• genetic profiling;
  • T-RFLP;
  • bias;
  • artificial community;
  • diversity;
  • community structure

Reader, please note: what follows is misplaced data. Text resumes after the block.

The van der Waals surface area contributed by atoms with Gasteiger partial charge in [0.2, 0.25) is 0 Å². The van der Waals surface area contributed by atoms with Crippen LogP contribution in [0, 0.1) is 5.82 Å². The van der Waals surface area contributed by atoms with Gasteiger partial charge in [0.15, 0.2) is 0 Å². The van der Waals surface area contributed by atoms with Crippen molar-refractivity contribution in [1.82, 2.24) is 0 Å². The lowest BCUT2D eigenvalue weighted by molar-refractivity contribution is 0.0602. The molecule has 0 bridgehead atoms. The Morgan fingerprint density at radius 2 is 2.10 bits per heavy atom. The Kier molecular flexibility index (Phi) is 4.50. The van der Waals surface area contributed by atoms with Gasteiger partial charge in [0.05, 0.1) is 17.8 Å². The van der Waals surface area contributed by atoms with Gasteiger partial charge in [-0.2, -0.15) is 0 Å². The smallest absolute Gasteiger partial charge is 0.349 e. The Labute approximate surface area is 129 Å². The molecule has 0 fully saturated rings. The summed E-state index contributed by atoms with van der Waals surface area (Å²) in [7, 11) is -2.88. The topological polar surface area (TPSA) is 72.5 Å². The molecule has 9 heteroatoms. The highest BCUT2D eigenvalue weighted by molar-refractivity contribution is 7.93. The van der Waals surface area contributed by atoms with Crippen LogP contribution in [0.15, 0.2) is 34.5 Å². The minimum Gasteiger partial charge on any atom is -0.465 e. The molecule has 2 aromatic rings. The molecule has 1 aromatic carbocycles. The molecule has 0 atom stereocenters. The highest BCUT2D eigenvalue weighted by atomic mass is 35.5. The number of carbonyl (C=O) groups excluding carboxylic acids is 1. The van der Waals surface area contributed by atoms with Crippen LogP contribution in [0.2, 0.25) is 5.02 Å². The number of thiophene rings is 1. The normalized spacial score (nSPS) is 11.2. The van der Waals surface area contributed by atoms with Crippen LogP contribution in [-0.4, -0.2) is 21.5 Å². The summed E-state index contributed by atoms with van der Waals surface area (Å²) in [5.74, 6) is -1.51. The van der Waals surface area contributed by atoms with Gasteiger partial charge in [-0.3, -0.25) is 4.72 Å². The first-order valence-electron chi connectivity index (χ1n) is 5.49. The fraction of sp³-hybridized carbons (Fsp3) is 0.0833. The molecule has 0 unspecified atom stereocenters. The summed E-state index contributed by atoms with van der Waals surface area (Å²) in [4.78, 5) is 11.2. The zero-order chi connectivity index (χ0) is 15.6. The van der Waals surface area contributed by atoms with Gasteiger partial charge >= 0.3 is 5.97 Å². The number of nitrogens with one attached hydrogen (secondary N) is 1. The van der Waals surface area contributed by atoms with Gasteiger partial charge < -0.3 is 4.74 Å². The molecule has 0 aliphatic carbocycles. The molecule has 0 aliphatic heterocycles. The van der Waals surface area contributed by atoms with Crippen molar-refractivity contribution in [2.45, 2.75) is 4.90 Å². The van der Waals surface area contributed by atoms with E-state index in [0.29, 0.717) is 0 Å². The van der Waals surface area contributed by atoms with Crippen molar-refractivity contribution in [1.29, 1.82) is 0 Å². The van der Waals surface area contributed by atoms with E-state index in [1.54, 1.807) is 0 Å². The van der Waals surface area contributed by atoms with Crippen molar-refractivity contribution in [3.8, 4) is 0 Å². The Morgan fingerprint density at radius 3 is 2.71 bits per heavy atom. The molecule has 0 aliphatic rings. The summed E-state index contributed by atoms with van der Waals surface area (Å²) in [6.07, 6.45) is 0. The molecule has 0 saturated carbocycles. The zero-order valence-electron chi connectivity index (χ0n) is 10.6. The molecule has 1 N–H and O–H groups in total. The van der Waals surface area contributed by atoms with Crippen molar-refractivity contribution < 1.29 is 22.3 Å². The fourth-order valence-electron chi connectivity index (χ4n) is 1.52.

Terminal restriction fragment length polymorphism (T-RFLP) analysis is commonly used for profiling microbial communities in various environments. However, it may suffer from biases during the analytic process. This study addressed the potential of T-RFLP profiles (1) to reflect real community structures and diversities, as well as (2) to reliably detect changing components of microbial community structures. For this purpose, defined artificial communities of 30 SSU rRNA gene clones, derived from nine bacterial phyla, were used. PCR amplification efficiency was one primary bias with a maximum variability factor of 3.5 among clones. PCR downstream analyses such as enzymatic restriction and capillary electrophoresis introduced a maximum bias factor of 4 to terminal restriction fragment (T-RF) signal intensities, resulting in a total maximum bias factor of 14 in the final T-RFLP profiles. In addition, the quotient between amplification efficiency and T-RF size allowed predicting T-RF abundances in the profiles with high accuracy. Although these biases impaired detection of real community structures, the relative changes in structures and diversities were reliably reflected in the T-RFLP profiles. These data support the suitability of T-RFLP profiling for monitoring effects on microbial communities.